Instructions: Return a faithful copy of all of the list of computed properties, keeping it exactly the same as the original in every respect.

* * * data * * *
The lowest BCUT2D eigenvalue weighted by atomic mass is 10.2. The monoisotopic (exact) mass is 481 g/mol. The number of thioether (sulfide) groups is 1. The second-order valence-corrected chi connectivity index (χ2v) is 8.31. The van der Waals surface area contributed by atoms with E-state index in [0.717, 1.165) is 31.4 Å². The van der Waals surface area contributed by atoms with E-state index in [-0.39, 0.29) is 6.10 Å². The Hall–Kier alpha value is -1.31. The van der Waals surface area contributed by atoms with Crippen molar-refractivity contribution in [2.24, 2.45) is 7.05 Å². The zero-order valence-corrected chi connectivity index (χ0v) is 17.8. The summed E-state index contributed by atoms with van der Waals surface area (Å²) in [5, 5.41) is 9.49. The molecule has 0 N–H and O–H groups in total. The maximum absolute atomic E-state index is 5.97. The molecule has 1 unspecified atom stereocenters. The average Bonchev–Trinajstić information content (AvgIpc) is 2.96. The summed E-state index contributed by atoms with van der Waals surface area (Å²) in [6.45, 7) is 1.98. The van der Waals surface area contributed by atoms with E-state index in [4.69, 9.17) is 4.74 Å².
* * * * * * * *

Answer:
The lowest BCUT2D eigenvalue weighted by atomic mass is 10.2. The monoisotopic (exact) mass is 481 g/mol. The number of thioether (sulfide) groups is 1. The second-order valence-corrected chi connectivity index (χ2v) is 8.31. The van der Waals surface area contributed by atoms with E-state index in [0.717, 1.165) is 31.4 Å². The van der Waals surface area contributed by atoms with E-state index in [-0.39, 0.29) is 6.10 Å². The Hall–Kier alpha value is -1.31. The van der Waals surface area contributed by atoms with Crippen molar-refractivity contribution in [2.24, 2.45) is 7.05 Å². The zero-order valence-corrected chi connectivity index (χ0v) is 17.8. The summed E-state index contributed by atoms with van der Waals surface area (Å²) in [5, 5.41) is 9.49. The molecule has 0 N–H and O–H groups in total. The maximum absolute atomic E-state index is 5.97. The molecule has 1 unspecified atom stereocenters. The average Bonchev–Trinajstić information content (AvgIpc) is 2.96. The summed E-state index contributed by atoms with van der Waals surface area (Å²) in [6.45, 7) is 1.98. The van der Waals surface area contributed by atoms with E-state index in [4.69, 9.17) is 4.74 Å².